From Moriston Matters, Issue 16, December 1979.
ANGLERS' MEMORIAL, FASACH, INVERMORISTON
This memorial may be found on a steep bank, overlooking Loch Ness about a mile past the Allt Saigh Youth Hostel (on the Invermoriston side). Although clearly visible from a boat on the loch, it is not easily found from the road (the A82 Inverness/Fort William road) since it is situated some 30 yards below it and screened from it by a dense undergrowth of bracken, bramble and hazel.
The simplest way to find the memorial - a red granite cross about 3 feet high set in a boulder of local stone - is to continue past Allt Saigh until you come to Fasach, which is a green field guarded by a large iron gate. You must then retrace your steps eastwards along the grass verge to the first milestone; thereupon, turn and walk 84 paces to the West. At this point you must walk resolutely down the bank towards the loch where you will find the memorial.
It bears the following inscription in white lettering of remarkable clarity considering that over 70 years have passed since its erection.
The tragedy occurred on Saturday 18th February 1905, during a fishing trip which went drastically wrong.
For a few days the weather had been unpleasant with high Northerly winds and flurries of snow which had affected not only Loch Ness-side but many parts of the Central Highlands. This did not, however, deter Mr John Hinshelwood, a Glaswegian staying on holiday at the Invermoriston Hotel, who had decided that despite the inclement weather he would troll around the mouth of the river Moriston and up the bank as far as Fasach. This had been his practice - unsuccessfully - for a number of days previously.
Hinshelwood, a 48 year old bachelor whose father was a substantial Glasgow business man owning a large fleet of omnibuses, was a typical sporting gent of the era. Head of the Atlas Express Parcel Co. and a fine golfer, he was also a devotee of field sports and it was his custom to arrive in Invermoriston at various times each year to avail himself of the fishing.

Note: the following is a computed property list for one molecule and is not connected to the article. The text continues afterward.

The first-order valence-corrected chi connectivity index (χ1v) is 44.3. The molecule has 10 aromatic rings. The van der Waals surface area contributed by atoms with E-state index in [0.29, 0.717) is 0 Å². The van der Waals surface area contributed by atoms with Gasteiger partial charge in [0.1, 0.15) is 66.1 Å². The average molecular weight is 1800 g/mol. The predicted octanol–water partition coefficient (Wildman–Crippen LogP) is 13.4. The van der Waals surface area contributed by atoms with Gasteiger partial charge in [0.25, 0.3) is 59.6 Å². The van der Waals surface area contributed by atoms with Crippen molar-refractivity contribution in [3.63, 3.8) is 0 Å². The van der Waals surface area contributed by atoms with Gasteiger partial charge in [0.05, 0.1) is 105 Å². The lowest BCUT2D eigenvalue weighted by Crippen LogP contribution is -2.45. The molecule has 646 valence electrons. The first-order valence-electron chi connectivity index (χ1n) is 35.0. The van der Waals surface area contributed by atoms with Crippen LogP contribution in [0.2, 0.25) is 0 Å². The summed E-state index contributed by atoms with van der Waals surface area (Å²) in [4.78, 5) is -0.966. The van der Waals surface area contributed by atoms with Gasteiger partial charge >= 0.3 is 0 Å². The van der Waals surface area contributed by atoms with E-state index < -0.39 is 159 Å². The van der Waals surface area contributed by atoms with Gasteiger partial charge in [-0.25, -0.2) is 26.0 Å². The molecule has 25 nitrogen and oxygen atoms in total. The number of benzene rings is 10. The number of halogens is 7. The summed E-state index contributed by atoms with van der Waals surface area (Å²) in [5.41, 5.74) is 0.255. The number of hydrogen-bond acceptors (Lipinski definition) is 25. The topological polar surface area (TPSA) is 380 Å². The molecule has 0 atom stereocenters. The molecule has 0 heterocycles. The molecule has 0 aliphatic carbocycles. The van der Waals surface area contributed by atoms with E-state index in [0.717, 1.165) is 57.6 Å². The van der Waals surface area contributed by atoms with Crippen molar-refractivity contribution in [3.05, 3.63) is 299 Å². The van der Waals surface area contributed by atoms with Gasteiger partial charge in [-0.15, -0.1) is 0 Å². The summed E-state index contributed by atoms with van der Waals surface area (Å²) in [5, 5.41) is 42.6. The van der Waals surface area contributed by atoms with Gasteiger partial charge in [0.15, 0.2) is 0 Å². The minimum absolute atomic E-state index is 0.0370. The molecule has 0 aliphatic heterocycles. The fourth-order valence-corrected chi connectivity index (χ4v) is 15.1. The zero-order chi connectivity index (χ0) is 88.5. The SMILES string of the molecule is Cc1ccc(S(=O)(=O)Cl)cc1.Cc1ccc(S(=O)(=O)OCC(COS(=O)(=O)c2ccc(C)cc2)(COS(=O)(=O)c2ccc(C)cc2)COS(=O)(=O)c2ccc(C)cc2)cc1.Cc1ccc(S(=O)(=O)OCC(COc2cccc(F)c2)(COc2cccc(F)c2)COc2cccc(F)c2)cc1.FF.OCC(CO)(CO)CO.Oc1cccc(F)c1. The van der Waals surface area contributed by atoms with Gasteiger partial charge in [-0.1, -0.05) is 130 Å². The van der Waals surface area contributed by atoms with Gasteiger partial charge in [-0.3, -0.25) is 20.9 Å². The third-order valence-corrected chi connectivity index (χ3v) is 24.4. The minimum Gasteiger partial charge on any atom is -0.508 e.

That Saturday, in a virtual gale, Hinshelwood, Duncan Macdonell, his boatman, and his ghillie, Donald Macdonald, a native of Innis-Ewen in Invermoriston, set out. The boat had not gone far when the wind which Hinshelwood had speculated might be falling actually began to increase. They were fine as long as they kept close to the shore but, in order to round Fasach Point, they had to head out towards the middle of the loch. There at a spot 50 yards from the shore they were struck by a fierce gust of wind which heeled them into the path of a large wave. The combination caused the boat to capsize.
The three men were tossed out of the boat, whereupon Hinshelwood, a strong swimmer, struck out for the shore. For a time he appeared to be doing well but he was hampered by a heavy overcoat and boots as well as the heavy waves and he soon sank from view.
The two boatmen, more astutely, clung to the keel of the over-turned boat and in this manner were carried quite a distance from the spot where they originally capsized.
They were growing weaker in the high waves, however, and presently Macdonell was washed away by one of them. His companion, Macdonald, turned round in time to see him lose his grip and slip beneath the surface leaving only his cap floating. Macdonell was thirty and unmarried. An experienced boatman used to estate work all his days, he had served for a number of years in the Lovat Scouts.
Donald Macdonald continued to cling to the keel and was eventually washed ashore in an exhausted condition about half a mile from the point where the incident occurred.
In an extremely weak condition he crawled up the steep bank to the public road where he was found in a semi-conscious state and taken to a nearby house, where, upon recovering, he raised the alarm. Search parties were sent out later on Saturday and all day Sunday but attempts to recover the bodies with grappling irons proved fruitless. All that was recovered were two fishing rods belonging to Hinshelwood found at a spot near to where the boat capsized. A further attempt to recover the remains was made by a diver later in the week but that too was in vain although a fishing basket which was identified by Macdonald as being in the boat was found floating on the surface near the shore at Fasach.
True to the traditions of Loch Ness, the bodies never were recovered, hence the text from Revelation oin the memorial.
H. Fraser MacKenzie